2018 marks the centenary of the end of the First World War, 1914 - 1918. To commemorate this momentous milestone in world history the Gibraltar National Archives H.M.Government of Gibraltar has put together a collection taken from our war archives.

In 1914, Gibraltar was one of the smallest colonies in the British Empire, with an area of just under 2 square miles and a population of around 18,000. Gibraltar was nevertheless very important due to its strategic location commanding the entrance to the Mediterranean.

Gibraltar harbour was a vital base for the Royal Navy and later the United States Navy. In addition the Port of Gibraltar was a focal point for maritime trade coming from the Mediterranean and South Atlantic. Geographically nevertheless, Gibraltar was isolated from the war, being a peninsula only bordering neutral Spain. However, from 1915 German U-boats operated in the waters off Gibraltar.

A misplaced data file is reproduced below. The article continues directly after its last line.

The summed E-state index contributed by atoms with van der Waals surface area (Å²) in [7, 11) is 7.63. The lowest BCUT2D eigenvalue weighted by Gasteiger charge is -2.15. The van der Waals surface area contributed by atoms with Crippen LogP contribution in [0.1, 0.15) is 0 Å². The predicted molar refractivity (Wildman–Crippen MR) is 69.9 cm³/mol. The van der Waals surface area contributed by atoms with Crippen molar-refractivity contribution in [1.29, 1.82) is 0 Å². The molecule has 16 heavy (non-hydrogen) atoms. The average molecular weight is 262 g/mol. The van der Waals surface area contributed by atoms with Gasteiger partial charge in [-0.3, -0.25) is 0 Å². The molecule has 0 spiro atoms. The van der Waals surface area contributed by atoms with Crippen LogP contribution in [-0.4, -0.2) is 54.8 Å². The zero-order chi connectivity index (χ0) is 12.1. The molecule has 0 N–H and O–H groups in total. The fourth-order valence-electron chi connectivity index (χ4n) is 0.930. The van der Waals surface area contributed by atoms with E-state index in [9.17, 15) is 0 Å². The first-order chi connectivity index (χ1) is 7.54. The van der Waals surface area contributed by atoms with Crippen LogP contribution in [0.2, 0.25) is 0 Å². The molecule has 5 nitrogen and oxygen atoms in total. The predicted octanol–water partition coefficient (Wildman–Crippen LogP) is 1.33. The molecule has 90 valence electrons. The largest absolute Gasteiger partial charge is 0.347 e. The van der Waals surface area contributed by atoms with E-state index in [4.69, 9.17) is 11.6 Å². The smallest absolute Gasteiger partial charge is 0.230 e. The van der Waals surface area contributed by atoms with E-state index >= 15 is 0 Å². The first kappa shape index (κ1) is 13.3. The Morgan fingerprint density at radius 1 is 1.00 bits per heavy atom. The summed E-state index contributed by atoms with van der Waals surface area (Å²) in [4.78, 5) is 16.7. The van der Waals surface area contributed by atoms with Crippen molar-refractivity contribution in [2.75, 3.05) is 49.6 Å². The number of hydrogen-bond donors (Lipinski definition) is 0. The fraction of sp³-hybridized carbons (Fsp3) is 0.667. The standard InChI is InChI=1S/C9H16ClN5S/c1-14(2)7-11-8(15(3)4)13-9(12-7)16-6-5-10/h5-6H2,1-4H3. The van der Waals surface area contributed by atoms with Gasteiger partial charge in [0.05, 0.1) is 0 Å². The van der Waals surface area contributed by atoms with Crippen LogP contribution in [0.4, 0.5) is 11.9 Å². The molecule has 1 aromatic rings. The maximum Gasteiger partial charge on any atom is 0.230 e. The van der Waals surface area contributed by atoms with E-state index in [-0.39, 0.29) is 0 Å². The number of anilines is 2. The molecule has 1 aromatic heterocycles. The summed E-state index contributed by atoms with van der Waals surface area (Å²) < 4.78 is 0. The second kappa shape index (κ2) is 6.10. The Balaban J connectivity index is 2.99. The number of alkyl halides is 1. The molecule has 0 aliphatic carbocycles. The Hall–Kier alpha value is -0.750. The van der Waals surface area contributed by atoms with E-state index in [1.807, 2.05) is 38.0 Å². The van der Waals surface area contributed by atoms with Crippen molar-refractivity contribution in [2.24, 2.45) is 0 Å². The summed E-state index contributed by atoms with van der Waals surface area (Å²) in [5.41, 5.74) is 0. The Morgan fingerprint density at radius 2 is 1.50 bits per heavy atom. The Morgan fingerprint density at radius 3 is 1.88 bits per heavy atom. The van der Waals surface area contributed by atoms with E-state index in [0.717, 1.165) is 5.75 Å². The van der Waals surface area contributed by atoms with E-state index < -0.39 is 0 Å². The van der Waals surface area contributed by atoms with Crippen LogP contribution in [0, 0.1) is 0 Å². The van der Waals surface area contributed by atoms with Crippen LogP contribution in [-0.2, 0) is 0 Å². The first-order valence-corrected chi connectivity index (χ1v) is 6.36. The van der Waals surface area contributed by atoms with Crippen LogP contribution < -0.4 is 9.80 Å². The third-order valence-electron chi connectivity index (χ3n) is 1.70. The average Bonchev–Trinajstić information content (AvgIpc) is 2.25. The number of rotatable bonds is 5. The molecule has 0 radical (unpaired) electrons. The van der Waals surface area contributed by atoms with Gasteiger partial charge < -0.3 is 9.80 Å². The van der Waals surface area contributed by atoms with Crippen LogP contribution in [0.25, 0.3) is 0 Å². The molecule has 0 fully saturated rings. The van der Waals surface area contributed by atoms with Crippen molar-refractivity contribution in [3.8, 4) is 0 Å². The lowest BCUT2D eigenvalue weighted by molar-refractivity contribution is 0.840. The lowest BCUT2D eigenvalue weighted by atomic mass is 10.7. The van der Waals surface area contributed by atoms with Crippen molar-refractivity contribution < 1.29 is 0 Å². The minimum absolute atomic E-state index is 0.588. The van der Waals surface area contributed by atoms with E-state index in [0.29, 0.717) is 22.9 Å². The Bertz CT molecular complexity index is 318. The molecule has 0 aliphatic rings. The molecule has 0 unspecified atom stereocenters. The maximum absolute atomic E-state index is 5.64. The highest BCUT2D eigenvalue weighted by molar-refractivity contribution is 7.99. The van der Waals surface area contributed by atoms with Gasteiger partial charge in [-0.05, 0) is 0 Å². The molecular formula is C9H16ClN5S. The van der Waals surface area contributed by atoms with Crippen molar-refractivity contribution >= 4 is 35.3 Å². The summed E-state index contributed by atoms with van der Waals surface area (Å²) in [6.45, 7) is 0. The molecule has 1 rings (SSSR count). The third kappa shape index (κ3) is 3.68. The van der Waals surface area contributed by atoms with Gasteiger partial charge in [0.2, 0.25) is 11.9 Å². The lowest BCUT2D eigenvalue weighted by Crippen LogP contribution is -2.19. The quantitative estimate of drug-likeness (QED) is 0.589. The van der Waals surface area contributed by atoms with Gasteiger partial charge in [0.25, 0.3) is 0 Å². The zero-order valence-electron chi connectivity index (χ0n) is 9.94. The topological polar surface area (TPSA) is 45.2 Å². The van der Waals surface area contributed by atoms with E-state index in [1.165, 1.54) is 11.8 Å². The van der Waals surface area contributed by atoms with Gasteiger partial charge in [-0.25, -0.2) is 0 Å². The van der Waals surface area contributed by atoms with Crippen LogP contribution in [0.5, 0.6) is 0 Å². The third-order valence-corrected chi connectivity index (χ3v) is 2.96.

Open Collection

We aren't no thin red 'eroes, nor we aren't no blackguards too,
But single men in barricks, most remarkable like you;
An' if sometimes our conduck isn't all your fancy paints,
Why, single men in barricks don't grow into plaster saints;
While it's Tommy this, an' Tommy that, an` Tommy, fall be'ind,"
But it's " Please to walk in front, sir," when there's trouble in the wind
There's trouble in the wind, my boys, there's trouble in the wind,
O it's " Please to walk in front, sir," when there's trouble in the wind.

Excerpt taken from a poem by Rudyard Kipling
"Hurrah! For The Life Of A Soldier" Tommy, 1892